After I saw “The Best Man” I was certain Hollywood had witnessed a director who would go on to greatness. While Malcolm Lee’s directorial portfolio is pretty good, he says he’s still honing his craft.
“I guess I’ve come somewhat far,” said Lee. “I still feel like I’m the same person, you know? I’ve learned a lot more about the business. The business is constantly changing and I’m trying to adapt with it. I always find myself a little bit behind at times, but that’s the person I am. I try to be as up on things as much as possible. I’m married, got kids and I’m a little more domesticated, but I’m still very hungry to tell stories about African American people.”
These days it appears as though the new trend in Black Hollywood is developing sitcoms. Tyler Perry has shown that it can be lucrative and everyone from Ice Cube to Martin Lawrence is in on producing them as well. Lee says he’s trying to work out a sitcom deal as well as complete a project featuring one of the greatest athletes of the past decade.
“It’s a sitcom, I’m hoping,” Malcolm told EURweb. “I don’t know whether it’s going to get made or not but it’s in development. It’s going to explore interracial friendships in an era of a Black president in a quote post-racial America. I’m developing a script with Imagine and Universal called ‘Ballers’ with LeBron James at a fantasy basketball camp. I’m very excited about the possibility of that even though LeBron has been kind of vilified, he’s still like the highest vote getter in the all-star game, his jersey is the number 1 selling jersey in the NBA and his shoe, for the first time ever, just outpaced Michael Jordan’s shoe in sales. LeBron is someone everyone is interested in. People either love or love to hate him. He’s a great guy just from the little bit of time that I’ve spent with him. I love LeBron, can’t wait to work with him.”
Malcolm Lee and the cast of 'Roll Bounce': Chi McBride, Bow Wow & Meagan Good
Being related to someone as accomplished as Spike Lee had to be a great benefit to Malcolm early on, but he was able to successfully distance himself from Spike very quickly, from an artistic perspective.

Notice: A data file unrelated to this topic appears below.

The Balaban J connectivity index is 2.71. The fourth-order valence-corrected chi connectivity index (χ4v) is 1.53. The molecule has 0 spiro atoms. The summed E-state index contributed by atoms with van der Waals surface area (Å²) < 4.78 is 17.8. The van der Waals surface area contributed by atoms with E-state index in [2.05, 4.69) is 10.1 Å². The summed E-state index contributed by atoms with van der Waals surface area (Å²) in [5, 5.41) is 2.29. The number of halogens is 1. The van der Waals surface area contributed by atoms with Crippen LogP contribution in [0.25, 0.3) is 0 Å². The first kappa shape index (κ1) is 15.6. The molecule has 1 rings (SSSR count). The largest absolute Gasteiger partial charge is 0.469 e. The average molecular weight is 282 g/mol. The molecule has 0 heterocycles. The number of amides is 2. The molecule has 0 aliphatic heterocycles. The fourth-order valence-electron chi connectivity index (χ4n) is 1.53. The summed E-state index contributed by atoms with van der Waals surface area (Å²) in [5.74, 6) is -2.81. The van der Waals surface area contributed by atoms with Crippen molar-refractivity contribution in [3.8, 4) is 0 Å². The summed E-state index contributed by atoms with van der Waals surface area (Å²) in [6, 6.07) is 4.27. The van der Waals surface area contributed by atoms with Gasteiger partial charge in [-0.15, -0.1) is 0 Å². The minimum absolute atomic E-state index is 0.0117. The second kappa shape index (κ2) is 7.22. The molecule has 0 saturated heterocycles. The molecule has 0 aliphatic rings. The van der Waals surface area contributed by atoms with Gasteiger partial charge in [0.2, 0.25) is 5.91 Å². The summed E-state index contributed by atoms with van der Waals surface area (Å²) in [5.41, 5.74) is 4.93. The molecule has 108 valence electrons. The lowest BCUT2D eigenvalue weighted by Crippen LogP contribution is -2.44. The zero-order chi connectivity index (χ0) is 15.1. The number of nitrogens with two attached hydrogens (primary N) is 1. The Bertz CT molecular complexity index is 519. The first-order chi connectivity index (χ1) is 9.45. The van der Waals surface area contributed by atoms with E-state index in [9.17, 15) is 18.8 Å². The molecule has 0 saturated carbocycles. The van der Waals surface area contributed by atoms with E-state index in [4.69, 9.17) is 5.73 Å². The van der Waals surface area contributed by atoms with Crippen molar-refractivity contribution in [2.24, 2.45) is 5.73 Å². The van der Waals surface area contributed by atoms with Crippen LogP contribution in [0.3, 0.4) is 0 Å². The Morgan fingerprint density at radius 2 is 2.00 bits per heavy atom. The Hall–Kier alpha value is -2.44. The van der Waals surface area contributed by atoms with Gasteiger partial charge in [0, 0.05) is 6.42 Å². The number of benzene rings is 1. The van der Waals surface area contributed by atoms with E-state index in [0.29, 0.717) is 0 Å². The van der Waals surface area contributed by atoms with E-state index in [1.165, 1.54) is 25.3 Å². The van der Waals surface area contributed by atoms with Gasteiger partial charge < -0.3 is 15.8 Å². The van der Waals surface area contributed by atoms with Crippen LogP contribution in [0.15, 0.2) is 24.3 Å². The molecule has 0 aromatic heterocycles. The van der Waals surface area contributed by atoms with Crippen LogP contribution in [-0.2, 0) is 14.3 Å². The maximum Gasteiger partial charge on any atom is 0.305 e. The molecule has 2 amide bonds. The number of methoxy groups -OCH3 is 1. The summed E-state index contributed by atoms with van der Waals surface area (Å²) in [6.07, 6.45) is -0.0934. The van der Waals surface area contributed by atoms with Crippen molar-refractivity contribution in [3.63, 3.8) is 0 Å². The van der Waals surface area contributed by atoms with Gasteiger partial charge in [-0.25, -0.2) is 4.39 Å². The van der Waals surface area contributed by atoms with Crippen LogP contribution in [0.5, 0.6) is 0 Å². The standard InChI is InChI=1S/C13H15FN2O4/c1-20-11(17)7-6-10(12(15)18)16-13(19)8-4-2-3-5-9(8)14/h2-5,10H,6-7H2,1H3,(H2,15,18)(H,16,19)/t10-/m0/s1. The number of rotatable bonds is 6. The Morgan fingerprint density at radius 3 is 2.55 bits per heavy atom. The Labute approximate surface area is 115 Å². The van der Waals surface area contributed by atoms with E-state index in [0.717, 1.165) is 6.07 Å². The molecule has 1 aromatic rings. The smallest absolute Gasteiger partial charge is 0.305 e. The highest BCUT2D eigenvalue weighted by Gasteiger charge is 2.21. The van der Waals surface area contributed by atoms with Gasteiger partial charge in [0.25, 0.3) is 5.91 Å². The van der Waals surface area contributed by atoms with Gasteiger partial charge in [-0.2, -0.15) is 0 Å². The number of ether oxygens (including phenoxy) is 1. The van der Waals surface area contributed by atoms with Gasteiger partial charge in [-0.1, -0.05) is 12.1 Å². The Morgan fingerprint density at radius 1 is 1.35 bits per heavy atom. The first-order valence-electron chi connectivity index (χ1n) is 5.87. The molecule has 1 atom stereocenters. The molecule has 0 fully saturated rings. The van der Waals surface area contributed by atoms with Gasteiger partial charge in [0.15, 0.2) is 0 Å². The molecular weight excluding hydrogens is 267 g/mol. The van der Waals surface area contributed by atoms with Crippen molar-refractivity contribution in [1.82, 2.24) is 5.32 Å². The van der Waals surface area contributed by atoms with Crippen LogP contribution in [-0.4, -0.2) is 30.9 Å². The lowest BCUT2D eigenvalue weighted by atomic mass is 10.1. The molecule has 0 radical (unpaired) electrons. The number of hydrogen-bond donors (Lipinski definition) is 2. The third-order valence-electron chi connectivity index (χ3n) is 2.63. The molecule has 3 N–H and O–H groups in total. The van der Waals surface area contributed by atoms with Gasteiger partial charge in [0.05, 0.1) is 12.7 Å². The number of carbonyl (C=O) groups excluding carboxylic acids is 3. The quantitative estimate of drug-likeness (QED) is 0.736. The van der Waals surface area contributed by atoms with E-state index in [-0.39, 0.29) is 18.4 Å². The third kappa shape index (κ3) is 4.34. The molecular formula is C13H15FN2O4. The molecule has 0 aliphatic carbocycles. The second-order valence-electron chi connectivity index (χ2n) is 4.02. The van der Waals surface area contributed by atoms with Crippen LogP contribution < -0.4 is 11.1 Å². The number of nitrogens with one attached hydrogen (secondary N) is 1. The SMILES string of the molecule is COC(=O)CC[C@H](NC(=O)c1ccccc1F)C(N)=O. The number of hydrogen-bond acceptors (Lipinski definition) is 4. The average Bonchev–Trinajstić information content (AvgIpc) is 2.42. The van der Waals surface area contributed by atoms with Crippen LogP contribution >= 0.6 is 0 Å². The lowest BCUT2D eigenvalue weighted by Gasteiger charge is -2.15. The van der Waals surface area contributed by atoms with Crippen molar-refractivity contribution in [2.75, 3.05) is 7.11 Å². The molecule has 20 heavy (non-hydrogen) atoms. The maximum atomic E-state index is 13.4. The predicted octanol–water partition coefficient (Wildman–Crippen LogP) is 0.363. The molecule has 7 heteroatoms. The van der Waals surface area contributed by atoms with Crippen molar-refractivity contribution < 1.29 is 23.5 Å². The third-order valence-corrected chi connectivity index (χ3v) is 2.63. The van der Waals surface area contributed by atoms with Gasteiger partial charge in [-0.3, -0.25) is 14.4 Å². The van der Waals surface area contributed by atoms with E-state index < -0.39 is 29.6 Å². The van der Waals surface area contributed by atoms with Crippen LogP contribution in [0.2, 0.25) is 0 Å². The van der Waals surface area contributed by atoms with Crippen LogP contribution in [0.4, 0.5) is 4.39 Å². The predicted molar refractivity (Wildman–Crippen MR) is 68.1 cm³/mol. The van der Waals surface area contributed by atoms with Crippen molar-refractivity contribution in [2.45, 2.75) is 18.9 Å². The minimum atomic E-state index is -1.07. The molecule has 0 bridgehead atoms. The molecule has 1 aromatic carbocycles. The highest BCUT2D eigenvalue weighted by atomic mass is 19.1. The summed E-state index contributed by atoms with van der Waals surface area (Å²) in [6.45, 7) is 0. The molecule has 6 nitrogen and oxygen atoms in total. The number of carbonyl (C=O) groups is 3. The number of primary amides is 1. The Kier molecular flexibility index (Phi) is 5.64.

“We’re different filmmakers, different people,” he explained. “I think people still associate me with him, and that’s fine because he’s a great filmmaker. He’s someone I looked up to, still look up to. He’s a great mentor and guide to me. We have different sensibilities, we’re different people. He’s a way more accomplished filmmaker than me, or than I will ever be. I hit more of a commercial stride and that’s because of the movies that I grew up on and the movies I gravitate towards. (I) grew up on the ‘Star Wars’, the ‘Jaws’, where he was more of a Fellini, Jim Jarmusch kind of fan. So, you know, we’re different.”
Though Spike Lee is a master craftsmen of cinema, his work sometimes goes unrecognized and unappreciated. During the discussion Malcolm admitted that after “Bamboozled” many in the African American movie going community simply began to tune Spike out. Malcolm, on the other hand, has been moderately successful in crafting films that are in the “Goldilocks” zone. They’re not too high, they’re not too low, they’re juuuuust right. As was the case with “Roll Bounce.”
“It was a great story and I had to direct it,” said Lee. “I don’t necessarily like the word positive. I just want to do stuff that’s real and multi-dimensional. Even though there were times when ‘Undercover Brother’ and ‘Welcome Home Roscoe Jenkins’ got silly, I don’t mind silly. I just don’t like foolish, you know? I don’t like coonery or buffonary. I don’t mind silly. Silly is fun. The whole thing with ‘Roscoe’ was these were adults who haven’t seen each other in a long time. They revert back to doing what they were doing when they were kids. That’s what happens with families sometimes and I don’t think there’s anything wrong with displaying that.”
We will certainly keep a look out for Malcolm’s upcoming works and keep you posted. In the meantime, you can scroll down below and see some of the lively discussion that took place at the Filmmaker’s View about such things as Tyler Perry, perpetrating Black myths in film and more.